Jesus, the Rock of eternity, the whisper of the next breath.

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What I’ve Missed Most

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Spending time in the U.S. again, both in Florida and now in Texas, gives me a new foundation for making comparisons between Scotland—where I’ve spent the past seven years—and America. What I’ve missed most…

Family.

A plethora of churches, every denomination and non-denomination; plenty of “God Bless America” banners, and “Merry Christmas.”

Blue Cheese Dressing. For seven years, salads have never tasted this good.

Buffets. All you can eat from a colossal assortment of restaurants.

Free refills. On beverages at restaurants, along with wait staff who return several times, always with smiles and offers to top up iced tea, coffee, or sodas.

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Outdoor Christmas decorations replete with Nativity Scenes and awash with colored lights on houses, trees and along yard borders.

Sun and warm weather. Wearing shorts and a T-shirt in December.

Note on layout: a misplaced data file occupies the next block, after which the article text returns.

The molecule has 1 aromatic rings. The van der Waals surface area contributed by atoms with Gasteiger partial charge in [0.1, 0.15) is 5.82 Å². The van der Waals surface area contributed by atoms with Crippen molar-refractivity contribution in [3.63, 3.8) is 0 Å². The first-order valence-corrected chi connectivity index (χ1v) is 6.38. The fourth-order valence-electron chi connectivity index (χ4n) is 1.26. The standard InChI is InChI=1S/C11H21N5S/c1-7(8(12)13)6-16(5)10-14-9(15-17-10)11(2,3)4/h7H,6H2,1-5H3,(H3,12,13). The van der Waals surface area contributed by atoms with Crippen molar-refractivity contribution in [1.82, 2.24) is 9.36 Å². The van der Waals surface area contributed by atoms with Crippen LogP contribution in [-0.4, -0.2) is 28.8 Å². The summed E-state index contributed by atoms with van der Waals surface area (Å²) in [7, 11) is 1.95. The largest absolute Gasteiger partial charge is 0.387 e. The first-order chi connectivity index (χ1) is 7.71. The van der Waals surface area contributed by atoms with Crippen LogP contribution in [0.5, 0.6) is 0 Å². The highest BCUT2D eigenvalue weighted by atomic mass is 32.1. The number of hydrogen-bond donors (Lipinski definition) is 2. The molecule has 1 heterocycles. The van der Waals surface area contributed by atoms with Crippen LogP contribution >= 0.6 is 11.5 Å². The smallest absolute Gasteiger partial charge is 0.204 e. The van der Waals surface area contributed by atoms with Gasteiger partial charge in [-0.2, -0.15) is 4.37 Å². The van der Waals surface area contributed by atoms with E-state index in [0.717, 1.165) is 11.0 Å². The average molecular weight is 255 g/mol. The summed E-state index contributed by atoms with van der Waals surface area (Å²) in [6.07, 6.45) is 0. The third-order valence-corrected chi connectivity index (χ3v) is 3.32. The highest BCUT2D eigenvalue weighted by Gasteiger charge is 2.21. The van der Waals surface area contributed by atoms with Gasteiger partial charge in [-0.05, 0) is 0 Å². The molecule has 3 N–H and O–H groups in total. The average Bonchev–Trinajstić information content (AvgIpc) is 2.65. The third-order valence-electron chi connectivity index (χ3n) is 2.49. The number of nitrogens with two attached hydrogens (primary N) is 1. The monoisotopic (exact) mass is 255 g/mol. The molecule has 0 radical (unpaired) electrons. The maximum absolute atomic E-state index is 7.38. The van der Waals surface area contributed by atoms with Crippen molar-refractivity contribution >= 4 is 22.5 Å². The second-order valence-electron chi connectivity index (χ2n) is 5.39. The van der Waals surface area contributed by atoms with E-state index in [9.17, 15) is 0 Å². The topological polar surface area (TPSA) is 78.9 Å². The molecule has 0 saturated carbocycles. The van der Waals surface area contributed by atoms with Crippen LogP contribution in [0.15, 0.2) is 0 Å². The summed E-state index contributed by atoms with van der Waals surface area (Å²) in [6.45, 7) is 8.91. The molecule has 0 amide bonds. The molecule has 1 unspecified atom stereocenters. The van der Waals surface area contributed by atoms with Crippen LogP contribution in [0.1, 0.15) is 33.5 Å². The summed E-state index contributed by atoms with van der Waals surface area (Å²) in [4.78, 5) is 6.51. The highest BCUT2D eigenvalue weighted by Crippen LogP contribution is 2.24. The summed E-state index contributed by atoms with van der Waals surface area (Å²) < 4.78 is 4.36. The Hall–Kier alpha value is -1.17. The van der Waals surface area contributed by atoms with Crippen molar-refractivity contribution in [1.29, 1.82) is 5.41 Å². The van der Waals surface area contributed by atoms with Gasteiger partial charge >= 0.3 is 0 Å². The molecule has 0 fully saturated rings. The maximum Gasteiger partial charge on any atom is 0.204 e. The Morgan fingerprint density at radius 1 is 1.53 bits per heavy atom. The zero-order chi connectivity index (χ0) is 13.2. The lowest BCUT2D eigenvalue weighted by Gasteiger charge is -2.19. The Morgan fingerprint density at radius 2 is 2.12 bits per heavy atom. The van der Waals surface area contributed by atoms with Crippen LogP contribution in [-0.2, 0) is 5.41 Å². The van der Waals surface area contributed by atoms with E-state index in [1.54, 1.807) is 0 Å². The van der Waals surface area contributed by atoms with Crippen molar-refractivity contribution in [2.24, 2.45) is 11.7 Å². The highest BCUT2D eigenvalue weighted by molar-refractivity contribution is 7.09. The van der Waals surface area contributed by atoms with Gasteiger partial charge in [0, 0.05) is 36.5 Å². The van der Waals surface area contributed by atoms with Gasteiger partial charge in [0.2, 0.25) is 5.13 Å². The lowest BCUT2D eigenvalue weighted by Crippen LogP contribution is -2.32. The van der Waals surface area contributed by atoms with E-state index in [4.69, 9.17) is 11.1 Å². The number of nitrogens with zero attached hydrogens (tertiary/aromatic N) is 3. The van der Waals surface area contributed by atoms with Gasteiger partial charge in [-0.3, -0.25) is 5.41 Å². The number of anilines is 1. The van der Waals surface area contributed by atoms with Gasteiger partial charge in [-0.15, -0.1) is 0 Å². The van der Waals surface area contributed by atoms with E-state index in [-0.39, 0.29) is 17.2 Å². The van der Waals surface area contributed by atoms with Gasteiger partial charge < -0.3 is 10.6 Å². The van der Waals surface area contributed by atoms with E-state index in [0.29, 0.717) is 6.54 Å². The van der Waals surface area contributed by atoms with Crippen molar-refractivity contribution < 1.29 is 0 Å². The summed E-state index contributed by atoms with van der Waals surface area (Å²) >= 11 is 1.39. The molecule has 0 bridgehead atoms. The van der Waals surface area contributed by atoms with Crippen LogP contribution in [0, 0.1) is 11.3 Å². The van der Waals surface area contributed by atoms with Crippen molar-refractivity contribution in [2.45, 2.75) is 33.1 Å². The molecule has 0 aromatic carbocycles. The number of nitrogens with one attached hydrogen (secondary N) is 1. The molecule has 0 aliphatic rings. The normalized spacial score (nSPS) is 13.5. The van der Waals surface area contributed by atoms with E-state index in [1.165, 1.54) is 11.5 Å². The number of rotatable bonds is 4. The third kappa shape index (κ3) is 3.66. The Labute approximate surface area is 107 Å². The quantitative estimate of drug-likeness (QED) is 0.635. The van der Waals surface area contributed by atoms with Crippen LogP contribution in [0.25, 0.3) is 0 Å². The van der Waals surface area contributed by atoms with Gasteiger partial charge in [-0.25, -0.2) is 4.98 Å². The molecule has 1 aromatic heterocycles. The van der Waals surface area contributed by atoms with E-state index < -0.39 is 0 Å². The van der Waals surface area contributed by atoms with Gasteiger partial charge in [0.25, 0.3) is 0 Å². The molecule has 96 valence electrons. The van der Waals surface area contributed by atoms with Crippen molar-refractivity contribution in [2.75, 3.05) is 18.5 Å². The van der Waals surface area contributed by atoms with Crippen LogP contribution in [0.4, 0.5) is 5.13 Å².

Steak. Huge, affordable, tender steaks.

Houses of different colors. Here in Laredo, Texas, houses follow the rainbow. Outside colors include lilac, pink, turquoise, blue, purple, yellow, orange, magenta, lime green, red-brown, gold, Jesus Is Alive Green…house colors are only limited by the owner’s imagination and preference.

Cactus. Of all shapes and types—growing in yards and rock flowerbeds.

Wildlife. Including reptiles like turtles, snakes, and lizards.

Family. I’ve missed family most. Blue Cheese Dressing isn’t even in the running…really.

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Marine Climate & Common Sense

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Because I’m from Texas and grew up in southern U.S., I’m accustomed to hot temperatures and extended dry periods.

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Getting acclimatized to Dunoon, Scotland, has been a challenge. It doesn’t rain every day—it rains almost every day. It has probably reached 70F during the “summer” a few times, but it hasn’t gone much above that. Mostly, I wear the same number of layers, the same jackets—and at times even the same woolly hat—summer and winter.